One-on-One with Greg Laurie on Evangelism, Culture and Crusades

“The primary way that God has chosen to reach unbelievers is through the verbal articulation of the gospel.”

Ed: What have you learned from 30 years of preaching the gospel?

Greg: You know, I once asked Billy Graham a similar question. I said, “Billy, if an older Billy could speak to a younger Billy, what would he say?” He answered, “I would tell him to preach more on the cross and the blood of Christ, because that is where the power is.”

After 30 years of preaching the gospel, I have come to understand Billy’s words. Too often, we are tempted to edit God’s word, especially in today’s culture when anybody at any point can be offended by anything you say. But any gospel that promises forgiveness without telling you that you must first repent is not the gospel. And any gospel that offers a hope of heaven without warning of the reality of hell is not the gospel. The gospel is Jesus Christ crucified and risen from the dead, and as Paul said in Romans 1:16, there is power in this message.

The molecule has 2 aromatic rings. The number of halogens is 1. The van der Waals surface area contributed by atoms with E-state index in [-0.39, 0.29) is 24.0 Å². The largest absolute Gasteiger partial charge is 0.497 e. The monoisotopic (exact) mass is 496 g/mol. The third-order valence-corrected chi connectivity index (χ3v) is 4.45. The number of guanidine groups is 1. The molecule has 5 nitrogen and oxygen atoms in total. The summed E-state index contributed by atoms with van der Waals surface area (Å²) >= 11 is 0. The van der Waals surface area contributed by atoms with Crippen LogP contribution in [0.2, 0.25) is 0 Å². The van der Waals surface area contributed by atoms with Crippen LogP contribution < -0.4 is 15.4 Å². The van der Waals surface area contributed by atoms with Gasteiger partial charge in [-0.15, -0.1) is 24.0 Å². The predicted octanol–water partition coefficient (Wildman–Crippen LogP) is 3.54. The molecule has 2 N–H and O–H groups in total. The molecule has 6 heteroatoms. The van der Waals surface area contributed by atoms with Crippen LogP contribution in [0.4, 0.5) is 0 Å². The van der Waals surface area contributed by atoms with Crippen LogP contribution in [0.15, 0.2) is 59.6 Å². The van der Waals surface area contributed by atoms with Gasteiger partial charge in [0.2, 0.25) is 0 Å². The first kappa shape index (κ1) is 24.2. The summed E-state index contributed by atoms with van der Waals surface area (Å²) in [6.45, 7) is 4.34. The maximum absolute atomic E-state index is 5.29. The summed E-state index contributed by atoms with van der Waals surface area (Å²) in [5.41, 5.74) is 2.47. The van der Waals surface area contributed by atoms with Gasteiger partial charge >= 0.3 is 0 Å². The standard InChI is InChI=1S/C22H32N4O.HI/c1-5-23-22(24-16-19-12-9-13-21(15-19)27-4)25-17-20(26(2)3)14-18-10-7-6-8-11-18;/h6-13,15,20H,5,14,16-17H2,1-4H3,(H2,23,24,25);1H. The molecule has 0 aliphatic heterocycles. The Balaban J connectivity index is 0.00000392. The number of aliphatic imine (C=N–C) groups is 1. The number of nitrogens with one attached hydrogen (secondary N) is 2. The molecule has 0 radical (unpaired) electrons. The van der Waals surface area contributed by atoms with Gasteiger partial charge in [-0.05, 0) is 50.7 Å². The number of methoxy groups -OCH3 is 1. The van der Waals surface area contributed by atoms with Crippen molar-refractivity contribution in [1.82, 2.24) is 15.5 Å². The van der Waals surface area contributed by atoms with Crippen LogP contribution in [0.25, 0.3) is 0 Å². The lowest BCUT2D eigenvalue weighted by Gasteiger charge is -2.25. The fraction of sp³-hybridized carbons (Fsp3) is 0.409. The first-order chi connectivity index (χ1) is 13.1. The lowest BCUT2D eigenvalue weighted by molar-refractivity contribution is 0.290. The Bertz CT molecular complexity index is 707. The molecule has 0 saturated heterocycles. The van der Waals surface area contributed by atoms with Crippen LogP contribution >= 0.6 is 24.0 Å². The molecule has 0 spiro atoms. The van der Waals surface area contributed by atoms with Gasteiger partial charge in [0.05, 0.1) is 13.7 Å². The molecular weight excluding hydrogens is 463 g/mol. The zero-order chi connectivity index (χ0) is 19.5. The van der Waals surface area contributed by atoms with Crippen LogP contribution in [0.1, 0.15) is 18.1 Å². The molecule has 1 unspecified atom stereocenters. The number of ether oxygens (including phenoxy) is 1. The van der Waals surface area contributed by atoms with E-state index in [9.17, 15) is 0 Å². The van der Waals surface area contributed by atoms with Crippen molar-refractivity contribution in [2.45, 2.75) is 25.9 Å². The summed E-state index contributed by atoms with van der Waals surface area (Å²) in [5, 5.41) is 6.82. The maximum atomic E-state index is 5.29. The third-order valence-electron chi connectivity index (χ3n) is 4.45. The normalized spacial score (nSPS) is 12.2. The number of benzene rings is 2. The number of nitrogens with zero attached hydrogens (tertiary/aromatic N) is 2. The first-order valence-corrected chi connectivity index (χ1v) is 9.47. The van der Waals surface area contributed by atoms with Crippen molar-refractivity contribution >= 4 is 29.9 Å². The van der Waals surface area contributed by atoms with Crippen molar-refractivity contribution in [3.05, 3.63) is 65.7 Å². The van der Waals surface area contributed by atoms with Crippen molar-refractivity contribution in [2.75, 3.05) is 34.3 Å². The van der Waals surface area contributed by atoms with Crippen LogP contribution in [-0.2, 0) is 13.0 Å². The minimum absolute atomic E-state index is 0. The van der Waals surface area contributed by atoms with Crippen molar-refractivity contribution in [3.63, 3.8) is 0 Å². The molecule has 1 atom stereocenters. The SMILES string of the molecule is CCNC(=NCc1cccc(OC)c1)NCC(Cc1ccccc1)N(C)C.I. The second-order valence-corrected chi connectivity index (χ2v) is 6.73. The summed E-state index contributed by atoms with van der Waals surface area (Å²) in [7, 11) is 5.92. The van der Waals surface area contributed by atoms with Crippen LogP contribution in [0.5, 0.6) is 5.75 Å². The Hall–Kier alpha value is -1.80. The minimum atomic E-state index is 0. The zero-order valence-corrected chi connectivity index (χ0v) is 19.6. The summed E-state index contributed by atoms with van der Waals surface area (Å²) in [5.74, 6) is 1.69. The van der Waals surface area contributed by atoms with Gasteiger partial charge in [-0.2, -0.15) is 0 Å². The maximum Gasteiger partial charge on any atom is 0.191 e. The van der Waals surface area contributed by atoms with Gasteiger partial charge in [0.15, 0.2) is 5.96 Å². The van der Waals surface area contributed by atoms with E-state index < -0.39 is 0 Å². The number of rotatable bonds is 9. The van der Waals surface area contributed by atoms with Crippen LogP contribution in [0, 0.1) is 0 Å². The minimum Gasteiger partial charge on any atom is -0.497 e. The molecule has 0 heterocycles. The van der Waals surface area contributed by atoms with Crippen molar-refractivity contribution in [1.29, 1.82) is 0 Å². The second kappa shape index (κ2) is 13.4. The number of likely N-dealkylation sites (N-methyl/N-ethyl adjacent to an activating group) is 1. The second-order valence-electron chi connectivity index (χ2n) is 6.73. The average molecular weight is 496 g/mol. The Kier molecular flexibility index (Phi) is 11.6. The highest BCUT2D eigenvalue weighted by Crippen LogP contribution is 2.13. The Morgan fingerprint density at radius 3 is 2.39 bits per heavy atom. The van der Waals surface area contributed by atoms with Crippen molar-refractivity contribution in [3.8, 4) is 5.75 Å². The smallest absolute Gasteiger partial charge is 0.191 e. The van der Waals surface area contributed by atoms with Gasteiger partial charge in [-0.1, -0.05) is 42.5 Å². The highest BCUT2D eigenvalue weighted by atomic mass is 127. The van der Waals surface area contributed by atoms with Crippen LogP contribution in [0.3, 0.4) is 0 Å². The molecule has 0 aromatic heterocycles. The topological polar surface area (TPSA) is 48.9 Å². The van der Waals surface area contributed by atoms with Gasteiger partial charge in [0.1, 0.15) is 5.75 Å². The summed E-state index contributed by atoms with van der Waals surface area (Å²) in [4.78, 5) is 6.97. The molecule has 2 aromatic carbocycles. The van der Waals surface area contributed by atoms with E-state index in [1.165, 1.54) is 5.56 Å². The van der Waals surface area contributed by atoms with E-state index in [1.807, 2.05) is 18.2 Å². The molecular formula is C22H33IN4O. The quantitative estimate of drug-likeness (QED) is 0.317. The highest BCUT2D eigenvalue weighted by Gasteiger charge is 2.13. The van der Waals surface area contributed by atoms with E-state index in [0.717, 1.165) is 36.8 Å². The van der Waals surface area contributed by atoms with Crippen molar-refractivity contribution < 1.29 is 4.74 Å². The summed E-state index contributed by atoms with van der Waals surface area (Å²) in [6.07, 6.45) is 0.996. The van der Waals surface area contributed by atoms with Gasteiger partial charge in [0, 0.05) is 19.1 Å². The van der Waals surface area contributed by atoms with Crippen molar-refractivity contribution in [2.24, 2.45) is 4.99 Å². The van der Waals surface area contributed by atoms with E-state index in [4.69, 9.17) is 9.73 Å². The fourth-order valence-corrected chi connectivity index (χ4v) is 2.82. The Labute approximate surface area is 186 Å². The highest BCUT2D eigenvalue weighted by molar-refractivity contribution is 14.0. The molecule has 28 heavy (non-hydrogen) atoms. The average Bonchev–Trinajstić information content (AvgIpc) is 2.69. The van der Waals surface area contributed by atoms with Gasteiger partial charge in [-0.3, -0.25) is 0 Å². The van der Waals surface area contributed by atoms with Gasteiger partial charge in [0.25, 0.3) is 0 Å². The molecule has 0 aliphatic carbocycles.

Now, what would an older Greg say to a younger Greg? I believe he would say, “Less is more, keep it simple.” So I try to make the message as simple and clear as possible without compromising the truth of the gospel.As Spurgeon said, I try to make “a bee-line to the cross.”

Ed: How has evangelism changed over the past 30 years and why is it still important today?

Greg: To understand how evangelism has changed in the past 30 years, we have to understand how culture has also changed. As I mentioned earlier, we live at a time when you get major pushback if you say anything critical. You know what the irony is? You can say whatever you want critically about followers of Jesus Christ, and that is acceptable in our culture.

English author and theologian G.K. Chesterton saw this coming in the early …

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